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What is the most stable OS for Pro Tools 10?
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Sean Sullivan
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#1
26th January 2013
Old 26th January 2013
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What is the most stable OS for Pro Tools 10?

Is Lion or Mountain Lion faster/more stable with Pro Tools 10 than Snow Leopard? I'm running 10.6.8 and was wondering if there are any advantages to upgrading. I don't use the computer for anything but Pro Tools and downloading files sent to the studio.
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26th January 2013
Old 26th January 2013
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Joe Porto is offline
It may depend on your machine. I have a 2008 Harpertown Pro 8-core. 10.6.8 gives me more tracks at a lower sample buffer than 10.7 or 10.8. This is both with Logic and with Protools HD native. I initially was running PT10HD native on 10.7.2, and wasn't getting the performance I expected. I reverted to 10.6.8 and haven't looked back.

In fact, I have a 10.8.2 partition that I am currently testing with the new UAD 64-bit software, and I can't get it stable under 128 sample buffer, where on 10.6.8, I can run Logic at 32 sample buffer playing back 60 tracks.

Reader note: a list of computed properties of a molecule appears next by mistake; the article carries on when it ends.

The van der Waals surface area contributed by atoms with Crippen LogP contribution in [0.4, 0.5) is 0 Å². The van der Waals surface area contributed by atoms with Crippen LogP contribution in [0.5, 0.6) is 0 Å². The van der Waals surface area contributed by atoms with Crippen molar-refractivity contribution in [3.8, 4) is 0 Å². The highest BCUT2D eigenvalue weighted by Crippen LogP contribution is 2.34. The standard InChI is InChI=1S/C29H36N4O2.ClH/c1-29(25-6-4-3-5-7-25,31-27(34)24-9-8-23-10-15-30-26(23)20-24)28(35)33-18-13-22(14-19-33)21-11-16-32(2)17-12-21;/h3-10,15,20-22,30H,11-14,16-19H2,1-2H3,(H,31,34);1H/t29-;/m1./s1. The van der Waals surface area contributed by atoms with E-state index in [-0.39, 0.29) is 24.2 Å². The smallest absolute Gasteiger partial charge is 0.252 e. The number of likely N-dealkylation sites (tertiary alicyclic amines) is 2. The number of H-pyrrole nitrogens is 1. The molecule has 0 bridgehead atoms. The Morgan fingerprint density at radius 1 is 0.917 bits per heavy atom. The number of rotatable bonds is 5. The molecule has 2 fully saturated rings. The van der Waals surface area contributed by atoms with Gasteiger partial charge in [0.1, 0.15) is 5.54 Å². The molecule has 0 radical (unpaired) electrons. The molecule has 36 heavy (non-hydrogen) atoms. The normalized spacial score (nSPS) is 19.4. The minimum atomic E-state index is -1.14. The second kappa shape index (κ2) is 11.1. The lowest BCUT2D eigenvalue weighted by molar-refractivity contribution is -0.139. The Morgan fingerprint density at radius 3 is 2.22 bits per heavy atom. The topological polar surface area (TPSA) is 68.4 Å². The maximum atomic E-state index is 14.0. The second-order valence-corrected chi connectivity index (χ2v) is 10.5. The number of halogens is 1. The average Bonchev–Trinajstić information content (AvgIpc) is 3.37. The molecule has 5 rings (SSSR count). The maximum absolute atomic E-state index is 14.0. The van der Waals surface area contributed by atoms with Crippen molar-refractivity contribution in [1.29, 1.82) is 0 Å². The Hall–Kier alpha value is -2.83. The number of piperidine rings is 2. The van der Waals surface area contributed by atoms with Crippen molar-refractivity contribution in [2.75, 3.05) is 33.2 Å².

Maybe 10.7 and 10.8 are optimized for the newer i5/i7 machines?
#3
26th January 2013
Old 26th January 2013
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Mac Pro 8-core here
2.33 Dual Quad core 2009
10.6.8 Snow
PT 10.3.3 Native

USB and PCIe interfacing

solid
as
a
rock
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Sean Sullivan
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#4
26th January 2013
Old 26th January 2013
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Doc, we have similar set ups (8 core 2.26 Nehalem)

What H/W buffer, host processors, cache size, and CPU useage has given you the best results?
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26th January 2013
Old 26th January 2013
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Buffer changes with workload
I track flawlessly at 64 samples
mix might go up to 1024 (depends on the mix)
7 processors
99%
using 12GB of 16 for disk cache
which is like nothing - and I've got room to grow the sessions huge

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Sean Sullivan
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26th January 2013
Old 26th January 2013
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So you are using 7 of 16 "virtual processors"

I haven't found the right "combination" yet, but I'll give your set up a go.
#7
26th January 2013
Old 26th January 2013
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Joe Porto is offline
Adam, like me, is running PTHD, which has disk caching. This allows PT to load the entire project into RAM, and boosts performance significantly. You mention PT10, but not HD. If you do have HD, you should take advantage of Disk Caching.
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